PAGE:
Delivering more oxygen and nutrients to the muscles is a popular way to support muscle growth, but most ingredients promising improved blood flow need more research, especially on exercise populations.

Steve Myers, Senior Editor

June 21, 2019

2 Min Read
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Active muscles have higher energy needs, which are sustained by increased blood delivery of nutrients and oxygen. During exercise, circulating blood also helps remove metabolites and byproducts that can contribute to muscle fatigue. To meet changing demands, the body naturally adjusts breathing, heart rate, blood flow and blood pressure during exercise. However, many athletes and active consumers are looking for supplemental ways to enhance blood flow for greater benefits, including muscle performance and development.

“Compared to resting conditions, blood flow during maximal exercise can increase up to 20-fold on average,” explained researchers Ingrid Sarelius, Ph.D., University of Rochester, and Ulrich Pohl, Ph.D., alter-Brendel-Centre of Experimental Medicine, Munich, noting rising oxygen extraction during exercise alone cannot meet the increased need. (Acta Physiol (Oxf). 2010 Aug;199(4):349–365.) “Thus, the far more important way to meet the increased demands is an appropriate increase in muscle blood flow which also has the effect of increasing the microvascular hematocrit, and hence oxygen flux into the tissue from capillaries.”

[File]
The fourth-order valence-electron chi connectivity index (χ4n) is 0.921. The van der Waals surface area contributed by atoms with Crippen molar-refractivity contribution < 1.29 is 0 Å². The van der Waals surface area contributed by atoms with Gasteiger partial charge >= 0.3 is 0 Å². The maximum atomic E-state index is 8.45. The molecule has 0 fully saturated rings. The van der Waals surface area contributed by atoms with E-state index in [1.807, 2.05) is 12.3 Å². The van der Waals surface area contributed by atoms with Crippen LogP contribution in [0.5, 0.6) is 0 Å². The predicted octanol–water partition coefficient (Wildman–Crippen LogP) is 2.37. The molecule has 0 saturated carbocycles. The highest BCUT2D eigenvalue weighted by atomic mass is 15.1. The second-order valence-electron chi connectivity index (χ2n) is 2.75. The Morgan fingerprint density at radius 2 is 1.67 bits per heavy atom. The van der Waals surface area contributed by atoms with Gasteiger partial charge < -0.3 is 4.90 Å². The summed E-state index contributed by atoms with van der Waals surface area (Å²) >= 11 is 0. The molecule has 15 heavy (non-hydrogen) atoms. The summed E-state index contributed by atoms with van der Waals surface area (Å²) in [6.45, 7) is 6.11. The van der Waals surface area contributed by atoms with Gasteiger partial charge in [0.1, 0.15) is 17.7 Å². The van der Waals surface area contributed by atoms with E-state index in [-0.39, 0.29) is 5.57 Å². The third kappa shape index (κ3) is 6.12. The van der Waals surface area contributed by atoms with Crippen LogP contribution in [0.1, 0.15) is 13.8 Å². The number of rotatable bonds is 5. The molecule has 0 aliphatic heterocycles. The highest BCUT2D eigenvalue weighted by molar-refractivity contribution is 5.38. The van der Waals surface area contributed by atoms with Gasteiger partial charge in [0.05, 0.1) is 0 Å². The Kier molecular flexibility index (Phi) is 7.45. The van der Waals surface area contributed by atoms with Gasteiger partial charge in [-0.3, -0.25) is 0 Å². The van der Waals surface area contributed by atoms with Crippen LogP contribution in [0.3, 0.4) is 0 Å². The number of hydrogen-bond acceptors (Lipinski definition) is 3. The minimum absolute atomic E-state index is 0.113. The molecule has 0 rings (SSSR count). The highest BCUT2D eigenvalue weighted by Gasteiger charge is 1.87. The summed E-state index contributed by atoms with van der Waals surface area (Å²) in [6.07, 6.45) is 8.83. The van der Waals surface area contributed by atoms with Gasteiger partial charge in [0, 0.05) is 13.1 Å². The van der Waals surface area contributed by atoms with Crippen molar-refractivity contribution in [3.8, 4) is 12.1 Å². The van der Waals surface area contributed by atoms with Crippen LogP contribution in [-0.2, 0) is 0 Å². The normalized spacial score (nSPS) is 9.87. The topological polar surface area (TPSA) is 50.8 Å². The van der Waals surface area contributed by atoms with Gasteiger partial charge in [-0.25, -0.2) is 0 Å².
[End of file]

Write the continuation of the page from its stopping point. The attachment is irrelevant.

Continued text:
Nitric oxide (NO) made in the body from the amino acid L-arginine, oxygen and cofactors such as NO synthase (NOS) enzymes cause vasorelaxation of smooth muscle. This can increase blood flow under the right conditions.

Arginine and other compounds feeding NO production, including dietary nitrates, citrulline and agmatine, have been popular targets for both blood flow research and sports supplement formulation. Beetroot and spinach are two nitrate-rich ingredients often used to boost blood flow. Phytochemicals from botanicals such as turmeric, grapes, strawberries, apples, black currants and pomegranates have also been studied and considered by formulators for impacting NO and blood flow.

For more information on blood flow mechanisms and the ingredients studied for delivering more nutrients and oxygen to muscles, check out the full article in the special digital issue on muscle building.

About the Author(s)

Steve Myers

Senior Editor

Steve Myers is a graduate of the English program at Arizona State University. He first entered the natural products industry and Virgo Publishing in 1997, right out of college, but escaped the searing Arizona heat by relocating to the East Coast. He left Informa Markets in 2022, after a formidable career focused on financial, regulatory and quality control issues, in addition to writing stories ranging research results to manufacturing. In his final years with the company, he spearheaded the editorial direction of Natural Products Insider.

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